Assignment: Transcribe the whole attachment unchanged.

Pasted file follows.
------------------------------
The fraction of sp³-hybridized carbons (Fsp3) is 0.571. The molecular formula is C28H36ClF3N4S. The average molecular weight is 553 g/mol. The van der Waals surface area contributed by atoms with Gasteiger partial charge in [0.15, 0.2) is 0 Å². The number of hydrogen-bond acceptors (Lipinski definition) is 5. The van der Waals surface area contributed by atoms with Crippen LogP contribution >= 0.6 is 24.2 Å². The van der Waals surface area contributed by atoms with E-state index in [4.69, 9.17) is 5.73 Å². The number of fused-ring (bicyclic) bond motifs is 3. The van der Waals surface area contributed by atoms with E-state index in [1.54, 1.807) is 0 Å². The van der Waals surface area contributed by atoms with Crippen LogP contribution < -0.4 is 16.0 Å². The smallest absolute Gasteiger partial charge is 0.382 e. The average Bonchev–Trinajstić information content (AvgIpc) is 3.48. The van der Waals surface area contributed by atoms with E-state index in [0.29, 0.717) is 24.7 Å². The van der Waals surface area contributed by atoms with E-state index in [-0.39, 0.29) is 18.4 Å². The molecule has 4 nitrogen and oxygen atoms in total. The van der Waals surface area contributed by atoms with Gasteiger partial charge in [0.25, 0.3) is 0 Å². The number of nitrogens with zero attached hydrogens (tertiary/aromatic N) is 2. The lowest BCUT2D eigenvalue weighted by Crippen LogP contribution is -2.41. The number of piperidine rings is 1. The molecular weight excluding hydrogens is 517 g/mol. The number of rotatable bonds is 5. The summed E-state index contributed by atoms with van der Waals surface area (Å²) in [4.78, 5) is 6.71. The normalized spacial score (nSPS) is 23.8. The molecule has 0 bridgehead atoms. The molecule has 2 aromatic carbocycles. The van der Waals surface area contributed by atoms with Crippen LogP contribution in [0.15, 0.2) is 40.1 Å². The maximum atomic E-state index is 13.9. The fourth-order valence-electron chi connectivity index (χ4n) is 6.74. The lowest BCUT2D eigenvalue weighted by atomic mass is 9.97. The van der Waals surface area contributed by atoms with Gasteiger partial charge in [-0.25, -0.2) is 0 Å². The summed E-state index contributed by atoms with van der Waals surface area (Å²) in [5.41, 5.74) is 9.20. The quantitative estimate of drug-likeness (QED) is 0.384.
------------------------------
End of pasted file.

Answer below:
The fraction of sp³-hybridized carbons (Fsp3) is 0.571. The molecular formula is C28H36ClF3N4S. The average molecular weight is 553 g/mol. The van der Waals surface area contributed by atoms with Gasteiger partial charge in [0.15, 0.2) is 0 Å². The number of hydrogen-bond acceptors (Lipinski definition) is 5. The van der Waals surface area contributed by atoms with Crippen LogP contribution >= 0.6 is 24.2 Å². The van der Waals surface area contributed by atoms with E-state index in [4.69, 9.17) is 5.73 Å². The number of fused-ring (bicyclic) bond motifs is 3. The van der Waals surface area contributed by atoms with E-state index in [1.54, 1.807) is 0 Å². The van der Waals surface area contributed by atoms with Crippen LogP contribution < -0.4 is 16.0 Å². The smallest absolute Gasteiger partial charge is 0.382 e. The average Bonchev–Trinajstić information content (AvgIpc) is 3.48. The van der Waals surface area contributed by atoms with E-state index in [0.29, 0.717) is 24.7 Å². The van der Waals surface area contributed by atoms with E-state index in [-0.39, 0.29) is 18.4 Å². The molecule has 4 nitrogen and oxygen atoms in total. The van der Waals surface area contributed by atoms with Gasteiger partial charge in [0.25, 0.3) is 0 Å². The number of nitrogens with zero attached hydrogens (tertiary/aromatic N) is 2. The lowest BCUT2D eigenvalue weighted by Crippen LogP contribution is -2.41. The number of piperidine rings is 1. The molecular weight excluding hydrogens is 517 g/mol. The number of rotatable bonds is 5. The summed E-state index contributed by atoms with van der Waals surface area (Å²) in [4.78, 5) is 6.71. The normalized spacial score (nSPS) is 23.8. The molecule has 0 bridgehead atoms. The molecule has 2 aromatic carbocycles. The van der Waals surface area contributed by atoms with Crippen LogP contribution in [0.15, 0.2) is 40.1 Å². The maximum atomic E-state index is 13.9. The fourth-order valence-electron chi connectivity index (χ4n) is 6.74. The lowest BCUT2D eigenvalue weighted by atomic mass is 9.97. The van der Waals surface area contributed by atoms with Gasteiger partial charge in [-0.25, -0.2) is 0 Å². The summed E-state index contributed by atoms with van der Waals surface area (Å²) in [5.41, 5.74) is 9.20. The quantitative estimate of drug-likeness (QED) is 0.384.